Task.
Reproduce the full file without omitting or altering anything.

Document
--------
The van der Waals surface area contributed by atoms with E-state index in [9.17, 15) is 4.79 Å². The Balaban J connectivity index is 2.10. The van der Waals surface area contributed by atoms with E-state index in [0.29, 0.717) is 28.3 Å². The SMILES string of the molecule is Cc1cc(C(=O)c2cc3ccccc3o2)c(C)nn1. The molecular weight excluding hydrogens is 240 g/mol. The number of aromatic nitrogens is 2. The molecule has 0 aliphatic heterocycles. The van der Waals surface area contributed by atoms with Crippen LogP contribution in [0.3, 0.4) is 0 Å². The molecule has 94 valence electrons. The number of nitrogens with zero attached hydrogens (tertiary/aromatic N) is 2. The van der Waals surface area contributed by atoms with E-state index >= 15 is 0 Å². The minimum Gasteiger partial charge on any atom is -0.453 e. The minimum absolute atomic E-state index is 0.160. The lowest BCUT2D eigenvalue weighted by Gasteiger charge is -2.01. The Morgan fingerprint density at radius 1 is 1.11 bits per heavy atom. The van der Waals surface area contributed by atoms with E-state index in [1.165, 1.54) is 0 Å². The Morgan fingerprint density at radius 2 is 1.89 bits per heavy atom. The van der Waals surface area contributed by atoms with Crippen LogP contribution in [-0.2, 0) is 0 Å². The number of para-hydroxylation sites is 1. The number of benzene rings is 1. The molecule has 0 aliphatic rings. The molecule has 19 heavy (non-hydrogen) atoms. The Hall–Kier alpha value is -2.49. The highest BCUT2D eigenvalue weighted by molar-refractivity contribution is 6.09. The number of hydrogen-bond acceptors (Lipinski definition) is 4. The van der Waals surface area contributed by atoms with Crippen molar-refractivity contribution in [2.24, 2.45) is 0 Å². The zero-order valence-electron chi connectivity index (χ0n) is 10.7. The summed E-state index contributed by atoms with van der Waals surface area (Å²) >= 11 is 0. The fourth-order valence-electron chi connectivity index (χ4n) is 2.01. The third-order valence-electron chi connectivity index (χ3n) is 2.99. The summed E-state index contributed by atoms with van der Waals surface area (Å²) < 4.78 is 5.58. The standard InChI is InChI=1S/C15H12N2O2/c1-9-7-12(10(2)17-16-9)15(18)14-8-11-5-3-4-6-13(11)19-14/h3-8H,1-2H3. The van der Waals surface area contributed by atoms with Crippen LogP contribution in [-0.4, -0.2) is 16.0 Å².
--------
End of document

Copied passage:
The van der Waals surface area contributed by atoms with E-state index in [9.17, 15) is 4.79 Å². The Balaban J connectivity index is 2.10. The van der Waals surface area contributed by atoms with E-state index in [0.29, 0.717) is 28.3 Å². The SMILES string of the molecule is Cc1cc(C(=O)c2cc3ccccc3o2)c(C)nn1. The molecular weight excluding hydrogens is 240 g/mol. The number of aromatic nitrogens is 2. The molecule has 0 aliphatic heterocycles. The van der Waals surface area contributed by atoms with Crippen LogP contribution in [0.3, 0.4) is 0 Å². The molecule has 94 valence electrons. The number of nitrogens with zero attached hydrogens (tertiary/aromatic N) is 2. The van der Waals surface area contributed by atoms with E-state index >= 15 is 0 Å². The minimum Gasteiger partial charge on any atom is -0.453 e. The minimum absolute atomic E-state index is 0.160. The lowest BCUT2D eigenvalue weighted by Gasteiger charge is -2.01. The Morgan fingerprint density at radius 1 is 1.11 bits per heavy atom. The van der Waals surface area contributed by atoms with E-state index in [1.165, 1.54) is 0 Å². The Morgan fingerprint density at radius 2 is 1.89 bits per heavy atom. The van der Waals surface area contributed by atoms with Crippen LogP contribution in [-0.2, 0) is 0 Å². The number of para-hydroxylation sites is 1. The number of benzene rings is 1. The molecule has 0 aliphatic rings. The molecule has 19 heavy (non-hydrogen) atoms. The Hall–Kier alpha value is -2.49. The highest BCUT2D eigenvalue weighted by molar-refractivity contribution is 6.09. The number of hydrogen-bond acceptors (Lipinski definition) is 4. The van der Waals surface area contributed by atoms with Crippen molar-refractivity contribution in [2.24, 2.45) is 0 Å². The zero-order valence-electron chi connectivity index (χ0n) is 10.7. The summed E-state index contributed by atoms with van der Waals surface area (Å²) >= 11 is 0. The fourth-order valence-electron chi connectivity index (χ4n) is 2.01. The third-order valence-electron chi connectivity index (χ3n) is 2.99. The summed E-state index contributed by atoms with van der Waals surface area (Å²) < 4.78 is 5.58. The standard InChI is InChI=1S/C15H12N2O2/c1-9-7-12(10(2)17-16-9)15(18)14-8-11-5-3-4-6-13(11)19-14/h3-8H,1-2H3. The van der Waals surface area contributed by atoms with Crippen LogP contribution in [-0.4, -0.2) is 16.0 Å².